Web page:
I found this article that explains what I have been saying about Grill / BBQ issues but the way it is written probably will be easier to understand.
Barbecues – Hot sunny days, good friends, good food, what could be better? But as with so many good things in life, the naysayers will tell you that barbecues pose a number of health risks.
So let’s take a look at them, and then investigate what you can do to lessen any risks.
When meat is cooked at high temperatures, it causes a certain chemical reaction – Creatine and amino acids react together to form heterocyclic amines – it’s these that are believed to be one of the causes of cancer, although meat that is roasted or baked in the oven (and not at really high temperatures) is likely not to contain so much in the way of heterocyclic amines. Throw in the issue of grilling over coals though, and you conjure up a whole new health risk, according to the June 2007 issue of the Harvard Health Letter. Apparently there are chemicals that can cause cancer in the smoke that comes off the barbecue, and they can be absorbed by the meat you are cooking. It has been suggested that marinating meat can help to cut down on the presence of heterocyclic amines but opinion is divided on how effective this is. However, the Health letter does suggest some ways to cut down the risk including:
- Cooking smaller pieces of meat, which will be ready more quickly and at lower temperatures.
- Cooking less fatty meat, which will cut down on the flames produced and therefore the amount of smoke produced
- Marinate properly the meat before cook it, will help to reduce the cancer risks.
- Precook meat in the microwave. Research suggests that this can cut down on the heterocyclic amines by as much as 90 per cent. However the food will not have the same texture and taste the same as grilled.
- Flip your meat frequently, so that neither side gets too hot or has time to absorb the smoke. Other issues have been raised about the safety of breathing in smoke from charcoal and wood. Both of these products produce hydrocarbons as well as tiny particles of soot.
- The best home solution is Broil your food. This way you’re eliminating the production of heterocyclic amines.
It’s not only our own health that may be at risk – a study by scientists in Texas found that barbeques released minute pieces of polyunsaturated fatty acids into the air. The study was carried out in Houston, which is ranked as one of the most polluted regions in the US. However, while BBQs may contribute to the pollution levels, they are surely small compared with pollution caused by industry and motor vehicles. Air pollution is affected by both the burning of lump charcoal and briquettes. While lump charcoal is only made from charred wood, unless you can find a local source that is made from natural wastage, it can help to contribute towards deforestation. Briquettes on the other hand, use sawdust, which is a waste product, but may also contain borax, limestone and sodium nitrate. And in Canada, charcoal briquettes are now labeled as a hazardous product.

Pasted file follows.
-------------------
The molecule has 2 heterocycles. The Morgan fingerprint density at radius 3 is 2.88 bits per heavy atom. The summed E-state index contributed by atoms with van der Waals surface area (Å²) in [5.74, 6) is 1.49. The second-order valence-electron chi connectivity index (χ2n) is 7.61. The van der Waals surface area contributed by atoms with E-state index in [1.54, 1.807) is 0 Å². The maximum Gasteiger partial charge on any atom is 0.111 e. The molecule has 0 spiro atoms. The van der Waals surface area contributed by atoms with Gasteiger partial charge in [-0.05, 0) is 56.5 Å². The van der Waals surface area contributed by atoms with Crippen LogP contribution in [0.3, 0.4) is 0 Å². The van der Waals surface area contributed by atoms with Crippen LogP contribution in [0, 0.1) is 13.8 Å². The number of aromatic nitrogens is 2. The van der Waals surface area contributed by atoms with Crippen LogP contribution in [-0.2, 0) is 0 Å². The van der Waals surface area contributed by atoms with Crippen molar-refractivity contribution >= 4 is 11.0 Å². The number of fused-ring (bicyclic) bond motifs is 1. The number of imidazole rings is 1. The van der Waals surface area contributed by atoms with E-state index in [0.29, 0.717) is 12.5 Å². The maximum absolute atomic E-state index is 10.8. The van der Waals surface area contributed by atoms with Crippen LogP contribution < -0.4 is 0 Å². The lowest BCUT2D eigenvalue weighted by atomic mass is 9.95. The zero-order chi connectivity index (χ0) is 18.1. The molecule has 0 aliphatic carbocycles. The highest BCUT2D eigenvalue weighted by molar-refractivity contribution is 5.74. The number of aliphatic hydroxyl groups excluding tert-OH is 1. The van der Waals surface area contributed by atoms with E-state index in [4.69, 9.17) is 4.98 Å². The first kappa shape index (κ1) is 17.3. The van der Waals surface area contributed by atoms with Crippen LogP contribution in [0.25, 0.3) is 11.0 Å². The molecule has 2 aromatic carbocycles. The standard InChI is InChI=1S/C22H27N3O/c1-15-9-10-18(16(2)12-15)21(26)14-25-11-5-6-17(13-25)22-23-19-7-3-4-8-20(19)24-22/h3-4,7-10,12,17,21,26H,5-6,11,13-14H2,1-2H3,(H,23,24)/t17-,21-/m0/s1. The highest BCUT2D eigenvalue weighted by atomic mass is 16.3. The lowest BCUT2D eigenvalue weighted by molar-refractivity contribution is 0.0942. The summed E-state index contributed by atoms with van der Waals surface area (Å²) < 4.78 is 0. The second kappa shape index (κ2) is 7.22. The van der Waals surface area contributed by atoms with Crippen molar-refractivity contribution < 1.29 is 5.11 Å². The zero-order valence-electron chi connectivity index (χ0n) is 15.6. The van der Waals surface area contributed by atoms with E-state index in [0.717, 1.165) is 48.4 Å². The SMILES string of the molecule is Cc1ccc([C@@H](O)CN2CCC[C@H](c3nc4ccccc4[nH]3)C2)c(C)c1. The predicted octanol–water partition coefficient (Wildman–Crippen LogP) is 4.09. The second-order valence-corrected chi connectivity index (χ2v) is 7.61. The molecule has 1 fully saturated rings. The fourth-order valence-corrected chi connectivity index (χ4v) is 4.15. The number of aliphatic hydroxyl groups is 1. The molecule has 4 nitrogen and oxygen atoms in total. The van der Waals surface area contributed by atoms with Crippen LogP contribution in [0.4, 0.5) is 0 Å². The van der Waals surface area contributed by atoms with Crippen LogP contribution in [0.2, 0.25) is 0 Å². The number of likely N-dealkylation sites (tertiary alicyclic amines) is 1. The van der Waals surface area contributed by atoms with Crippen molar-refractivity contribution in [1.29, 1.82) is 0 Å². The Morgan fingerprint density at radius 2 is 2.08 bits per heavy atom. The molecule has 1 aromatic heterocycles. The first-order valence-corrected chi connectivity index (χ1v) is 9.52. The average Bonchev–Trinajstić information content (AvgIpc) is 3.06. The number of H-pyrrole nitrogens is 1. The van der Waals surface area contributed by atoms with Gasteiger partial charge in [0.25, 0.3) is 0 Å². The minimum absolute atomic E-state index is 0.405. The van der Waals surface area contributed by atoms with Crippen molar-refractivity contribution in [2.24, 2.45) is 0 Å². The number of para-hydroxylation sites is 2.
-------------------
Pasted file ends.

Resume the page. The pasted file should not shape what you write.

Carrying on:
Other health considerations when barbecuing include deciding on the type of meat you cook. If you are concerned about unhealthy additives in meats, it’s best to buy organic, free-range and sustainably raised meat, such as free-range chicken and grass-fed beef. Likewise, with fish, opt for organic fish or products from organic fared fish. Be aware that sword fish and tuna have a higher concentration of mercury and there are health guide lines about how much girls and women should eat.
Obviously you don’t want to undercook meats such as chicken, but for meats that are okay to eat without being well done, aim for medium rare and if there are any charred or blackened pieces, remove them before serving. A marinade of red wine or beer can be used to help avoid charring. Food poisoning is more common in the summer, and can be very serious, particularly for children or the elderly, so do take the risks seriously. A spokesperson from the Food Standards Agency said: “The safest option is to cook food indoors using your oven. You can then put the cooked food outside on the barbecue for flavour.”
If you’re cooking on the BBQ there are two main risks – undercooked meat and germs spreading from raw to cooked meats. So make sure you cook food thoroughly by turning the meat regularly and moving it around the grill to ensure it gets cooked evenly – no charred sausages that are still raw inside. Cut meat at its thickest part to ensure it is cooked through, with no pink and clear juices running out.
Steaks and lamb can be served pink inside, but ensure that the outside is well cooked, to kill off any bacteria that may be lurking on the outer layer. Anything made from minced meat, such as burgers, should be cooked thoroughly all the way through.
Always make sure any frozen meat has been thoroughly defrosted. And wash hands thoroughly between preparing raw meats and handling other foods or utensils. Also be very strict about utensils being cleaned after using with raw meats, and ensure that marinades that have been in contact with raw meat are disposed of.
You also need to make sure that cool food is kept cool – this includes mayonnaise, yogurt-based dishes, cooked meats, desserts and cooked rice. It is best to keep food in the fridge and bring out small dishes that can be refilled, rather than one huge dish that is likely to sit outside all afternoon.